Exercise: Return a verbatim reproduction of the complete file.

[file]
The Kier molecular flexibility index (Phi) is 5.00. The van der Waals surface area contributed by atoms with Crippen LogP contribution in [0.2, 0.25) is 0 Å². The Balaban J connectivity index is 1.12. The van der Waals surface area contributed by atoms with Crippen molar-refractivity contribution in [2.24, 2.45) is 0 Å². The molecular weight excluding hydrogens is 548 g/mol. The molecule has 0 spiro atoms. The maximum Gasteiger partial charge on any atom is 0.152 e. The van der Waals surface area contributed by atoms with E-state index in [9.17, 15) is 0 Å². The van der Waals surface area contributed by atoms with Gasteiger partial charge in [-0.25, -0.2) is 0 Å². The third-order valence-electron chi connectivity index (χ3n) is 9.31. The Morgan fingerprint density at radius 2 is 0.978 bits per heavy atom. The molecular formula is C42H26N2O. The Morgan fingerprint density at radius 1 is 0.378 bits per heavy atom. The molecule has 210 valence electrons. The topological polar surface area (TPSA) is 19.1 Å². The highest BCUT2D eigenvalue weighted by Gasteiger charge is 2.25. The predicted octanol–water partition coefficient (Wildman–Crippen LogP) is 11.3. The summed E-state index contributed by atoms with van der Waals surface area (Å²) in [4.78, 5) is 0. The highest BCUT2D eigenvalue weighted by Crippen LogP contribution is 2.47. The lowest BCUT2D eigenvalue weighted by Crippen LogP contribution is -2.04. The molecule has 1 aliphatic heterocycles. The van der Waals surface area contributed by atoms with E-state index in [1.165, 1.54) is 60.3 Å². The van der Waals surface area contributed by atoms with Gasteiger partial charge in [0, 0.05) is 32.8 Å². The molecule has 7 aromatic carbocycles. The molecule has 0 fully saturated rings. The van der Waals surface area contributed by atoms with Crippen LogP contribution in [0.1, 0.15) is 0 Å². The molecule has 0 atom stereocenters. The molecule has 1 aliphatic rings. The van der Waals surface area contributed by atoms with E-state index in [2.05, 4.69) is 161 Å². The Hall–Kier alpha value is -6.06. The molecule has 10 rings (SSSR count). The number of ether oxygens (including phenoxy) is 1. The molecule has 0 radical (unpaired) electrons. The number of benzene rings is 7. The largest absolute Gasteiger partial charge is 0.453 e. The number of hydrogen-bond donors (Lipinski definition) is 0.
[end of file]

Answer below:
The Kier molecular flexibility index (Phi) is 5.00. The van der Waals surface area contributed by atoms with Crippen LogP contribution in [0.2, 0.25) is 0 Å². The Balaban J connectivity index is 1.12. The van der Waals surface area contributed by atoms with Crippen molar-refractivity contribution in [2.24, 2.45) is 0 Å². The molecular weight excluding hydrogens is 548 g/mol. The molecule has 0 spiro atoms. The maximum Gasteiger partial charge on any atom is 0.152 e. The van der Waals surface area contributed by atoms with E-state index in [9.17, 15) is 0 Å². The van der Waals surface area contributed by atoms with Gasteiger partial charge in [-0.25, -0.2) is 0 Å². The third-order valence-electron chi connectivity index (χ3n) is 9.31. The Morgan fingerprint density at radius 2 is 0.978 bits per heavy atom. The molecular formula is C42H26N2O. The Morgan fingerprint density at radius 1 is 0.378 bits per heavy atom. The molecule has 210 valence electrons. The topological polar surface area (TPSA) is 19.1 Å². The highest BCUT2D eigenvalue weighted by Gasteiger charge is 2.25. The predicted octanol–water partition coefficient (Wildman–Crippen LogP) is 11.3. The summed E-state index contributed by atoms with van der Waals surface area (Å²) in [4.78, 5) is 0. The highest BCUT2D eigenvalue weighted by Crippen LogP contribution is 2.47. The lowest BCUT2D eigenvalue weighted by Crippen LogP contribution is -2.04. The molecule has 1 aliphatic heterocycles. The van der Waals surface area contributed by atoms with E-state index in [1.165, 1.54) is 60.3 Å². The van der Waals surface area contributed by atoms with Gasteiger partial charge in [0, 0.05) is 32.8 Å². The molecule has 7 aromatic carbocycles. The molecule has 0 fully saturated rings. The van der Waals surface area contributed by atoms with Crippen LogP contribution in [0.1, 0.15) is 0 Å². The molecule has 0 atom stereocenters. The molecule has 1 aliphatic rings. The van der Waals surface area contributed by atoms with E-state index in [2.05, 4.69) is 161 Å². The Hall–Kier alpha value is -6.06. The molecule has 10 rings (SSSR count). The number of ether oxygens (including phenoxy) is 1. The molecule has 0 radical (unpaired) electrons. The number of benzene rings is 7. The largest absolute Gasteiger partial charge is 0.453 e. The number of hydrogen-bond donors (Lipinski definition) is 0.